As Australia’s COVID-19 deaths exceed 1,000, a grim toll but modest by global standards, a country that has used relentless lockdowns now faces perhaps its biggest health policy challenge of the pandemic – how to reopen.
The highly infectious Delta variant has breached the country’s fortress-style controls and entrenched itself deep enough in Sydney, Australia’s biggest city, and with a foothold in Melbourne, that authorities have dispensed with plans to eliminate it.
Instead, they plan to ramp up Australia’s lagging vaccination effort and live with COVID-19, an approach that would help struggling businesses but which is opposed by states determined to crush the disease.
Australia reported four fatalities on Monday, taking the total death toll from COVID-19 to 1,003, according to government data. It has logged an average of two to three deaths a day recently, the data shows.
But while deaths are creeping higher, infections are surging to successive record highs above 1,200 a day. With more than half the population in lockdown, even those areas with little or no infections are affected.
The exuberance that accompanied Australia’s early suppression success has since been replaced with community frustration at a delayed vaccine programme that has only recently picked up pace.
Just over 33% of those aged 16 and older have received two vaccine doses, well below most comparable nations, according to a Reuters tracker.
As the weary nation reopens, authorities hope to avoid the soaring infections and rising death experienced in countries such as Britain and the United States – which recently posted more than 1,000 deaths in a single day.
The lesson for Australia is that mask-wearing should not be discarded as restrictions ease and that classrooms should be better ventilated to protect students from the airborne virus, said epidemiologist Raina MacIntyre.
“Wearing a mask is a small price to pay to get that additional layer of control,” said MacIntyre, head of the Biosecurity Research Program at the Kirby Institute, UNSW Medicine. “We’ll need a vaccines-plus strategy as well as ventilation.”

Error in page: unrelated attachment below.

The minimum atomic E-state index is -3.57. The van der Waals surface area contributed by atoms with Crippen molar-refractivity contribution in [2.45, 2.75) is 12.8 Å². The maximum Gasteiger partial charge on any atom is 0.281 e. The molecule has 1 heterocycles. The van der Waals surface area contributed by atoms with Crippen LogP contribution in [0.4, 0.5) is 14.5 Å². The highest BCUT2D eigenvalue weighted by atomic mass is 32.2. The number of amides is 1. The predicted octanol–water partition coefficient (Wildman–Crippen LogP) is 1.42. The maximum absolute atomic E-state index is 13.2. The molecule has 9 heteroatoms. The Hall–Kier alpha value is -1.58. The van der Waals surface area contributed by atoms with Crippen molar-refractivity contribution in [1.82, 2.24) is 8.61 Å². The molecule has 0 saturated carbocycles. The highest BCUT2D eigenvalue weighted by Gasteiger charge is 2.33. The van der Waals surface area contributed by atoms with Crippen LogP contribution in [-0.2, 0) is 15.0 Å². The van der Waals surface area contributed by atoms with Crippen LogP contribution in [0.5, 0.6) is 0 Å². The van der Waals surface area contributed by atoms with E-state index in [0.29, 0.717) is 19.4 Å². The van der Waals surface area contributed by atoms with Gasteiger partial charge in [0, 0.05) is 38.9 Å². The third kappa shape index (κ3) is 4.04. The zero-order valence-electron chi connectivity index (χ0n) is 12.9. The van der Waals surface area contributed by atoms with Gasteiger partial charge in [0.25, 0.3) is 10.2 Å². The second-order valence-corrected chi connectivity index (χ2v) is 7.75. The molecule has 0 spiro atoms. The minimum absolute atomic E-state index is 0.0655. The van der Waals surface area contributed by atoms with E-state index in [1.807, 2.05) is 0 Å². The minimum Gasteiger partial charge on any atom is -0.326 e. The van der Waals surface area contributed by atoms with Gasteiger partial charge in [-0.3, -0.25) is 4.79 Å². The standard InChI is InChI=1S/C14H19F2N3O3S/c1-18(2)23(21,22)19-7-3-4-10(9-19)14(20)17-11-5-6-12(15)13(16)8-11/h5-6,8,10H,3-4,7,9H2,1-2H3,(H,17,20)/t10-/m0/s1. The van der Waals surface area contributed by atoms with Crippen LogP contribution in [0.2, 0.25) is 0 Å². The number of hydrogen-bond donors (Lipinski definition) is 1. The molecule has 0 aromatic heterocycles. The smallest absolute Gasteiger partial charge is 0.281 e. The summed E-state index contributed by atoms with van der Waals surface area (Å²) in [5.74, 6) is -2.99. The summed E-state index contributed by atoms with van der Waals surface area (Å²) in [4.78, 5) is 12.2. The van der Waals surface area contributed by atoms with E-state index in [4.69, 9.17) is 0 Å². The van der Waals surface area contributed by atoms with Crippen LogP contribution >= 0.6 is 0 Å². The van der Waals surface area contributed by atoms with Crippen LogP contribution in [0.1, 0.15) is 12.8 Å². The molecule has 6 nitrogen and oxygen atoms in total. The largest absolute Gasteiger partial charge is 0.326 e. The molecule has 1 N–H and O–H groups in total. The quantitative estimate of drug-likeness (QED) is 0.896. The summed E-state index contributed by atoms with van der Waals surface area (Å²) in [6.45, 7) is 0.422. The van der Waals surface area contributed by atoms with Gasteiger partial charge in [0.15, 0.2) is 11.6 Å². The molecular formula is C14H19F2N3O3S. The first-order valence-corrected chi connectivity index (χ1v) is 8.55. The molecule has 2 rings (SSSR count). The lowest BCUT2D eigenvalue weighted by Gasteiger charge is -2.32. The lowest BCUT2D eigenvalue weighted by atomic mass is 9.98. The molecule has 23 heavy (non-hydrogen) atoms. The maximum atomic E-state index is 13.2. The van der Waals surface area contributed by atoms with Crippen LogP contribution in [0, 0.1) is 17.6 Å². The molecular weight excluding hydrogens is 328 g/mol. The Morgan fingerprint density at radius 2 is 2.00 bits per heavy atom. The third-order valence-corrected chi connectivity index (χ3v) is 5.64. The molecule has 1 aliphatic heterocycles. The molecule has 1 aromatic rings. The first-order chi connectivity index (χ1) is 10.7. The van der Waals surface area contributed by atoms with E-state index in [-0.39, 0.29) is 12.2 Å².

PUSHBACK AGAINST LIVE-WITH-IT PLAN
Australia plans to start easing restrictions once 70% of those aged 16 and over are fully vaccinated, expected late in the year. After 80% comes a gradual reopening of international travel, according to the government-backed plan modelled by the Melbourne-based Doherty Institute.
Prime Minister Scott Morrison wants Australia to treat COVID-19 like the flu as vaccination rates rise. “That is our goal, to live with this virus, not to live in fear of it,” he said last week.
But some largely infection-free states, including Queensland and Western Australia, are pushing back as they watch health services at the centre of the Delta outbreak in the Sydney area come under stress.
There are 840 people in hospital being treated for COVID-19 in the epicentre, with 137 in intensive care and48 requiring ventilation.
Mark McGowan, premier of Western Australia, said his iron ore-exporting state wanted to continue to “crush and kill” the virus, with lockdowns when necessary.
The outbreaks and lockdowns are devastating tourism operators, said Daniel Gschwind, chief executive of the Queensland Tourism Industry Council.
“We are not in lockdown and that’s great, but tourism is like a pipeline,” he said. “It doesn’t matter where that pipeline is broken. If you sit at the end of the pipeline nothing is coming through.”
The Australian economy, which rebounded swiftly in the pandemic’s early stages, is set to contract sharply this quarter, threatening to push the country back into recession if the decline persists for the rest of the year.
In the Group of 20 big economies, Australia is the last to mark 1,000 COVID-19 deaths. Among major Asia-Pacific economies, four – New Zealand, Hong Kong, Taiwan and Singapore – have well below 1,000 fatalities, with New Zealand having the lowest at just 26.
Australia’s rising case count means it will try to reopen under a cloud of infections when, up until the Delta strain, it was largely virus-free.
Delta’s high infectiousness, short incubation, and asymptomatic spread, meant it spread quickly after being first detected in Sydney in June. Caseloads are higher for younger people, who have had limited or no access to vaccines.